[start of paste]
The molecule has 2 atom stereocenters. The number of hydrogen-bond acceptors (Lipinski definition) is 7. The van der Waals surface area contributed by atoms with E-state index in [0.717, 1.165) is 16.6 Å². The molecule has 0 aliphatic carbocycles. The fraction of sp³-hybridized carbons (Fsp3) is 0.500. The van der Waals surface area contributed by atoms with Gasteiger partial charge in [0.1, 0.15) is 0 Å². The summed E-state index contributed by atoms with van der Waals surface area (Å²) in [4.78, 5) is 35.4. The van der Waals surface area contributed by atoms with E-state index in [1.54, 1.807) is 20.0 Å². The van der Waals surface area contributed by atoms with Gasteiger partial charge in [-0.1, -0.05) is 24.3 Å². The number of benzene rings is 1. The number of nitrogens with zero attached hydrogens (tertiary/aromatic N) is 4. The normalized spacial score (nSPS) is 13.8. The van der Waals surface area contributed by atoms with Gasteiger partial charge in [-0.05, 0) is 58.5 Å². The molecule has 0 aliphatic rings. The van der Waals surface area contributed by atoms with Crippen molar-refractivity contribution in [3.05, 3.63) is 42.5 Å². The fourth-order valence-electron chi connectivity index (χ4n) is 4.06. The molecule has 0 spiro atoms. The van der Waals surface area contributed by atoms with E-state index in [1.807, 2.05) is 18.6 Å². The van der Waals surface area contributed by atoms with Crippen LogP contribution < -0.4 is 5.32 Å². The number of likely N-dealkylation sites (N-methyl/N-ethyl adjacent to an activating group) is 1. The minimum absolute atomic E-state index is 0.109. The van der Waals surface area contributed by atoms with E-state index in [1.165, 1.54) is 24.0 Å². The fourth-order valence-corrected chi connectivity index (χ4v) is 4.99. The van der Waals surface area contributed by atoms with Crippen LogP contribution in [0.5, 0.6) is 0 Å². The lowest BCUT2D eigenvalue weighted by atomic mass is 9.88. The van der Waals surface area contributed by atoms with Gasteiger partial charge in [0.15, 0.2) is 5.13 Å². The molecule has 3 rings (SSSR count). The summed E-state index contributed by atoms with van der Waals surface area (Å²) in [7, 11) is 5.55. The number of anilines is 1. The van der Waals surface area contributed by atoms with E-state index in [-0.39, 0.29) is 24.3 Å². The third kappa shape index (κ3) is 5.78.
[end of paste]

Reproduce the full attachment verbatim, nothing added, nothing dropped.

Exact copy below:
The molecule has 2 atom stereocenters. The number of hydrogen-bond acceptors (Lipinski definition) is 7. The van der Waals surface area contributed by atoms with E-state index in [0.717, 1.165) is 16.6 Å². The molecule has 0 aliphatic carbocycles. The fraction of sp³-hybridized carbons (Fsp3) is 0.500. The van der Waals surface area contributed by atoms with Gasteiger partial charge in [0.1, 0.15) is 0 Å². The summed E-state index contributed by atoms with van der Waals surface area (Å²) in [4.78, 5) is 35.4. The van der Waals surface area contributed by atoms with E-state index in [1.54, 1.807) is 20.0 Å². The van der Waals surface area contributed by atoms with Gasteiger partial charge in [-0.1, -0.05) is 24.3 Å². The number of benzene rings is 1. The number of nitrogens with zero attached hydrogens (tertiary/aromatic N) is 4. The normalized spacial score (nSPS) is 13.8. The van der Waals surface area contributed by atoms with Gasteiger partial charge in [-0.05, 0) is 58.5 Å². The molecule has 0 aliphatic rings. The van der Waals surface area contributed by atoms with Crippen molar-refractivity contribution in [3.05, 3.63) is 42.5 Å². The fourth-order valence-electron chi connectivity index (χ4n) is 4.06. The molecule has 0 spiro atoms. The van der Waals surface area contributed by atoms with E-state index in [1.807, 2.05) is 18.6 Å². The van der Waals surface area contributed by atoms with Crippen LogP contribution < -0.4 is 5.32 Å². The number of likely N-dealkylation sites (N-methyl/N-ethyl adjacent to an activating group) is 1. The minimum absolute atomic E-state index is 0.109. The van der Waals surface area contributed by atoms with E-state index in [1.165, 1.54) is 24.0 Å². The fourth-order valence-corrected chi connectivity index (χ4v) is 4.99. The van der Waals surface area contributed by atoms with Crippen LogP contribution in [0.5, 0.6) is 0 Å². The lowest BCUT2D eigenvalue weighted by atomic mass is 9.88. The van der Waals surface area contributed by atoms with Gasteiger partial charge in [0.15, 0.2) is 5.13 Å². The molecule has 3 rings (SSSR count). The summed E-state index contributed by atoms with van der Waals surface area (Å²) in [7, 11) is 5.55. The number of anilines is 1. The van der Waals surface area contributed by atoms with E-state index in [-0.39, 0.29) is 24.3 Å². The third kappa shape index (κ3) is 5.78.